Digestion: The digestive system enables us to obtain the nutrients necessary for life.

Finally, when all the systems work together, they form an organism, which is a complete living thing. Ex: a cat, a human being, etc…

     1- Cell  ____  2- Tissue ____ 3- Organ ____ 4- System ____  5- Organisms

Other kingdoms
3.- The fungi kingdom
Fungi can be unicellular, but most are multicellular. They are usually found underground, on pieces of wood or on decomposing food

Like animals, fungi do not make their own food. They depend on other organisms for food. Like plants, they cannot move by themselves and are fixed to something

Some fungi produce mushrooms. Mushrooms are the visible part of a fungus. Mushrooms are formed by long threads called hyphae that grow underground to absorb food. Later, a mushroom grows above ground, so that the fungus can reproduce.

4.- The bacteria kingdom
Bacteria are the most abundant of all living things. They can be found everywhere in the world.

Bacteria are the smallest living things. They can only be seen through a microscope. For this reason, they are called microorganisms or microbes.

Bacteria are unicellular and can live in different environments: in water, soil, air or inside other living things

Some bacteria are helpful, like the ones we use to make yoghurt, cheese or bread. Some bacteria are harmful because they can cause diseases like pharyngitis or cholera.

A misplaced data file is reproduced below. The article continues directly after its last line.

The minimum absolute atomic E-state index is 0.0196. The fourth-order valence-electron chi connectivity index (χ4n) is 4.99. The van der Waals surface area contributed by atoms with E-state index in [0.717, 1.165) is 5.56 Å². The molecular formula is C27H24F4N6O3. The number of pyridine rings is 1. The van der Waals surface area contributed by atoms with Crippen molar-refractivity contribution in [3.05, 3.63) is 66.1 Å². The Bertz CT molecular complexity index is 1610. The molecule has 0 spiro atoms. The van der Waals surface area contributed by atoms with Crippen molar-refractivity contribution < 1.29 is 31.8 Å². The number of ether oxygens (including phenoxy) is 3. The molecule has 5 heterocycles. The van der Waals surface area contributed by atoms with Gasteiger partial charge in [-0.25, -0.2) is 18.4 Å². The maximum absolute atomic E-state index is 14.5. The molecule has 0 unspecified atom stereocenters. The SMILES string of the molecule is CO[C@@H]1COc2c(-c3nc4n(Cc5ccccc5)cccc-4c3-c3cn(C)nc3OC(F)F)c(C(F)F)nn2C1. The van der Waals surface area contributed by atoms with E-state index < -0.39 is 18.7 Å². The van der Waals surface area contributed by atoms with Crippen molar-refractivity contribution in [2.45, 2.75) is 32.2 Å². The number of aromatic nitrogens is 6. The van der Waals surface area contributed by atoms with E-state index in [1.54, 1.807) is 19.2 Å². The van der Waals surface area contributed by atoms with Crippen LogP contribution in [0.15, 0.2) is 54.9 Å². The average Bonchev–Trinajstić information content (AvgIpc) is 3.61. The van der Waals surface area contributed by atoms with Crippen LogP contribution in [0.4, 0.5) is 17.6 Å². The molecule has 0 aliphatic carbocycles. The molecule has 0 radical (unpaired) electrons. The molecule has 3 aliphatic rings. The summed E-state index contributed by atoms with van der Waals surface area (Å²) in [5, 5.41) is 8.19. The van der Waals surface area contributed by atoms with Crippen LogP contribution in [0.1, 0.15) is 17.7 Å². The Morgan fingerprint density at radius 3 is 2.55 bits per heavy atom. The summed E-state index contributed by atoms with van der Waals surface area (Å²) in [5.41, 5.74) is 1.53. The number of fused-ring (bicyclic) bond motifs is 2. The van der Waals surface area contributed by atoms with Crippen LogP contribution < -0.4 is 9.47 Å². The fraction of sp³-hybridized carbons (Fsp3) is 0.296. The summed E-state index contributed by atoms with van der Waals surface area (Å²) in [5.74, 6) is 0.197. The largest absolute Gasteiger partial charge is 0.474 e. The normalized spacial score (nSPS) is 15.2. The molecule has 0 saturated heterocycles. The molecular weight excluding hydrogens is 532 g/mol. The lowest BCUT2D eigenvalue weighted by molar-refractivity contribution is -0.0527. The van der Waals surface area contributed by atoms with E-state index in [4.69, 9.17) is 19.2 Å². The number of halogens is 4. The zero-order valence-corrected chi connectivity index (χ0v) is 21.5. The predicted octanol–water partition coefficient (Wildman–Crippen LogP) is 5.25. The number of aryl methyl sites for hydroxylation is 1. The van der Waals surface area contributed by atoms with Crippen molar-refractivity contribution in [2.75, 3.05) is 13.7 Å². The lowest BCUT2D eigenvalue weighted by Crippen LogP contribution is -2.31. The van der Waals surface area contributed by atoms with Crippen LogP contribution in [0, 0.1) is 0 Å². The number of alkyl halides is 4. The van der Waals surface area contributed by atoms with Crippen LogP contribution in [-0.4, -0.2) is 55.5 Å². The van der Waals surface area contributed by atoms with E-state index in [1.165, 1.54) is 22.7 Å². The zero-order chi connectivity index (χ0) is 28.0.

5.- The fifth kingdom
This last kingdom is made up of all the living things that are not included in the previous kingdoms.

Living things in the fifth kingdom can be unicellular or multicellular.

Protozoa are unicellular microbes that feed on other living things.

Algae live in water and make their own food, like plants. Many algae are formed by a single cell, but others are multicellular and can be  very large. 

¿?.- Viruses
Viruses are so small and simple that Scientifics cannot agree if they are living things or not.

For this reason, they are not included in any  of the five kingdoms.

Viruses can only reproduce inside other living things. They cause illnesses like influenza, measles, chicken pox and AIDS.



It is the number of people who live in a particular area.
Growth of Population
Population can grow because of natural and migration growth.
Natural growth
The difference between number of people who are born and number of people who are dead.
Migratory growth
Difference between number of inmigrants who come to live in an area and number of emigrants who leave the place where they life.

An  emigrant
He/she  is a person who leaves their country to live in another country
An immigrant
He/she  is a person who comes to live in a foreign country.
Today, Spain is home to more than five million immigrants.
Thanks to that, the population of Spain continues to increase.

Kinds of migration inside of Spain
Internal migration is migration within the same country
International emigration is migration from one country to another.
International immigration. People from other countries come to a  new country looking for work
Population Density